Category Archives: Feathers on Friday

Black Bird, Red Boat & Selfie

If Red Boat were a horse, she would have pawed the ground, then reared up on her hind legs and snorted.

© Babsje (https://babsjeheron.wordpress.com)

Great blue heron being pestered by redwinged blackbird, shown at top left and far right.

The red kayak and I were out on the lake before 7am that day, an inaugural dawn paddle, the earliest ever out for us.

The water was as smooth as a mirror when first we paddled towards the north end of the cove, and abundant water lilies helped tame the red boat’s natural urge to take me on wild donut-spiral spins. (Whitewater boats aren’t designed for flatwater.)

© Babsje (https://babsjeheron.wordpress.com)

While playboats aren’t engineered for lakes, this one watched many great blue herons with me.

I meandered north and then east, hugging the shoreline, binoculars in hand, a sweet paddle.

It had been unseasonably hot the past few days – in the 90s – but the weather broke overnight, plunging back into the 60s, and everything seemed frisky – birch leaves and the willows swaying in the breeze, red-winged blackbirds exultant in flight, ducks splashing in the shallows.

The goldfinches were playing tag, flitting from island to shore and back, and mother duck led a conga-line of ducklings into the reeds. Several schools of small sunfish darted just below the surface near the shore. No wonder the great blue herons like it there.

The red boat and I rounded the point near the corner of Cove Road, headed east. We paused a few minutes to read the water.

No longer glassy-smooth, the surface had darkened, becoming angry-looking, and the wind picked up from the east. If Red Boat were a horse, she would have pawed the ground, then reared up on her hind legs and snorted. As it was, she spun a couple of 360s and whispered “Danger!” in my ears all the while we carved circles.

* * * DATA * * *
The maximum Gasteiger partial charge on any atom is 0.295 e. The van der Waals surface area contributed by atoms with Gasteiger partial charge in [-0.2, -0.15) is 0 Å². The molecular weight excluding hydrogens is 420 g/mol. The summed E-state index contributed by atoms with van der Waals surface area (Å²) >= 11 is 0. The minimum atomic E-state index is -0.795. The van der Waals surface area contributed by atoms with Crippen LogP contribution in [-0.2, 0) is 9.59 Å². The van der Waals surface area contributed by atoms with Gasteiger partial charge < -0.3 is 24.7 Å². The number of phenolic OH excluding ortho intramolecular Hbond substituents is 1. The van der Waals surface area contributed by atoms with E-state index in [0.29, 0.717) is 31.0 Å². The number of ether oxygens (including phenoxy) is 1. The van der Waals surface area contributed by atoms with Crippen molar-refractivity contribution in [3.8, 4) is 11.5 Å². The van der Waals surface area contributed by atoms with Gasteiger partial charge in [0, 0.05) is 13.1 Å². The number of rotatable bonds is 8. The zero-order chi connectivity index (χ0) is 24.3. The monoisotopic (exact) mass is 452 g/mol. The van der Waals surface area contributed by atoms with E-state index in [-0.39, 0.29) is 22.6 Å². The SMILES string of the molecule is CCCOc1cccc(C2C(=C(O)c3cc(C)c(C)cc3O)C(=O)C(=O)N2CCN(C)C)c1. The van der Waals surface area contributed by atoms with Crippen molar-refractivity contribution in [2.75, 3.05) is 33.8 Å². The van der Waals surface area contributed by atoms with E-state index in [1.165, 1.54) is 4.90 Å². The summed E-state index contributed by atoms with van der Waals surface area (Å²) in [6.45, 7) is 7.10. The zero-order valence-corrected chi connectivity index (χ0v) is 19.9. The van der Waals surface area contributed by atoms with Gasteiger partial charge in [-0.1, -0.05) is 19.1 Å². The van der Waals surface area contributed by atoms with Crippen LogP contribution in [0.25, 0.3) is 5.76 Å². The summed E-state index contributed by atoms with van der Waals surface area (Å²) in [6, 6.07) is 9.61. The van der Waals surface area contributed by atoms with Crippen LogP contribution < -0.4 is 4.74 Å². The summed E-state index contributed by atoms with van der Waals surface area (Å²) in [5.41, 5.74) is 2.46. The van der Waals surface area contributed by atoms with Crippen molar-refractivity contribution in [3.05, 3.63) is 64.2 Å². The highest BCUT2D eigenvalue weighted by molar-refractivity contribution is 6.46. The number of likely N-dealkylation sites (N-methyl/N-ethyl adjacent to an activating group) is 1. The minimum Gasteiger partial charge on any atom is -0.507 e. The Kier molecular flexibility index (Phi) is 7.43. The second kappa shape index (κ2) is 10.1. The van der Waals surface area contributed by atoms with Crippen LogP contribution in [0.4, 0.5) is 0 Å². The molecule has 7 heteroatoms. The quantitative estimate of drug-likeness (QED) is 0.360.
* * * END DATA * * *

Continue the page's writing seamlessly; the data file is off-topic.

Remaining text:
The wind abated and that’s when I heard it – the first loud frawhnk from the south, and saw the long loping wingflaps of a heron skimming close to the surface, headed towards the center of the lake.

Within seconds came the call of three more frawhnks, this time from overhead. Even the big herons were frisky in the cooler air, chasing each other across the lake, round the bend, then climbing back skywards.  One passed directly over my head, circled east and back right overhead again – frawhnk, frawhnk, frawhnnnnk – then circled back to my cove.

Red Boat and I followed at a discrete distance, lagging behind to let the heron settle in.

Arriving at the end of the cove, we came around from behind the small island, binocs in hand, to find… no heron in sight. Not in the reeds, nor the trees, nor behind the lush green waterplants.

No photos of the great blue soaring this dawn, but it was never about the photos anyway.

We tarried a while, watching the ducklings and fish, admiring wild purple irises in the vegetation, and the gorgeous ball-like water lily buds, then paddled for home.

Five cormorants perched on our swimming float were a welcome home committee.

I maneuvered the red boat gingerly up to the shore, coming alongside a half-submerged log that’s an impromptu dock these days, and poled her into position with my paddle like a gondolier pushing his boat.

It was then that I heard it, from directly behind me, not 8 feet away – the frawhnk, frawhnk calls, as a heron glided by me so close, so close.

I was thinking then that the red boat and I would need to do more dawn paddles.

We had a hailstorm that night, with marble-size hail pellets that entirely blanketed the yard. The lightning strikes took out the isp connection, offering up an unplugged weekend. What a welcome respite that was.

After the hailstorm that night, Belle, the brindle-colored terrier-hound, howled a duet for an hour with a coyote that was lurking somewhere along the shoreline. Very eerie – the coyote’s call the sort of sound that makes a person sit bolt upright in bed at 3AM and the little hairs on the nape of the neck stand straight up.

The next morning, another dawn outing on the lake. I took along a thermos of coffee and some oatmeal with maple syrup and had breakfast nestled under a white birch in the northeast side of the cove.